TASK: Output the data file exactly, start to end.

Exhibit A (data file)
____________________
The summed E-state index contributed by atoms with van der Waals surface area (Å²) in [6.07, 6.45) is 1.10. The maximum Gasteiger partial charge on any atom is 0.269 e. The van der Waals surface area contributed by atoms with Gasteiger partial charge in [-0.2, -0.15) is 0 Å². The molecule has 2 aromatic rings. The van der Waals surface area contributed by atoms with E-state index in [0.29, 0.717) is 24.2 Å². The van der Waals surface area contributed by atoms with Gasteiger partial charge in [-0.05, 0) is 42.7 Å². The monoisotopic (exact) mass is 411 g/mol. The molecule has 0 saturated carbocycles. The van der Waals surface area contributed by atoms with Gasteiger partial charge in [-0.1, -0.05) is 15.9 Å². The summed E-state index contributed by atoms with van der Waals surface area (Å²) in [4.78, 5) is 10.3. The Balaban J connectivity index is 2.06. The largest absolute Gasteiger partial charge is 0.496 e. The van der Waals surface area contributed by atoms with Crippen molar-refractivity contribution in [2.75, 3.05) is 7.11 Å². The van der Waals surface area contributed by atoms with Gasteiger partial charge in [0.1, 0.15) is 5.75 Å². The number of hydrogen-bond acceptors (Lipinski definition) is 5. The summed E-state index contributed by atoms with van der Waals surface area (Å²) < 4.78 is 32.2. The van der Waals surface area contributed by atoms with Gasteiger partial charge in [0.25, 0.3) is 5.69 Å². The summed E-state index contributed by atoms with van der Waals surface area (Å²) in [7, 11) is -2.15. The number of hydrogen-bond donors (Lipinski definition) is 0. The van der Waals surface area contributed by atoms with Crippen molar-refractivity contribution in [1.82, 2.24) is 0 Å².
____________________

The summed E-state index contributed by atoms with van der Waals surface area (Å²) in [6.07, 6.45) is 1.10. The maximum Gasteiger partial charge on any atom is 0.269 e. The van der Waals surface area contributed by atoms with Gasteiger partial charge in [-0.2, -0.15) is 0 Å². The molecule has 2 aromatic rings. The van der Waals surface area contributed by atoms with E-state index in [0.29, 0.717) is 24.2 Å². The van der Waals surface area contributed by atoms with Gasteiger partial charge in [-0.05, 0) is 42.7 Å². The monoisotopic (exact) mass is 411 g/mol. The molecule has 0 saturated carbocycles. The van der Waals surface area contributed by atoms with Gasteiger partial charge in [-0.1, -0.05) is 15.9 Å². The summed E-state index contributed by atoms with van der Waals surface area (Å²) in [4.78, 5) is 10.3. The Balaban J connectivity index is 2.06. The largest absolute Gasteiger partial charge is 0.496 e. The van der Waals surface area contributed by atoms with Crippen molar-refractivity contribution in [2.75, 3.05) is 7.11 Å². The van der Waals surface area contributed by atoms with Gasteiger partial charge in [0.1, 0.15) is 5.75 Å². The number of hydrogen-bond acceptors (Lipinski definition) is 5. The summed E-state index contributed by atoms with van der Waals surface area (Å²) < 4.78 is 32.2. The van der Waals surface area contributed by atoms with Gasteiger partial charge in [0.25, 0.3) is 5.69 Å². The summed E-state index contributed by atoms with van der Waals surface area (Å²) in [7, 11) is -2.15. The number of hydrogen-bond donors (Lipinski definition) is 0. The van der Waals surface area contributed by atoms with Crippen molar-refractivity contribution in [1.82, 2.24) is 0 Å².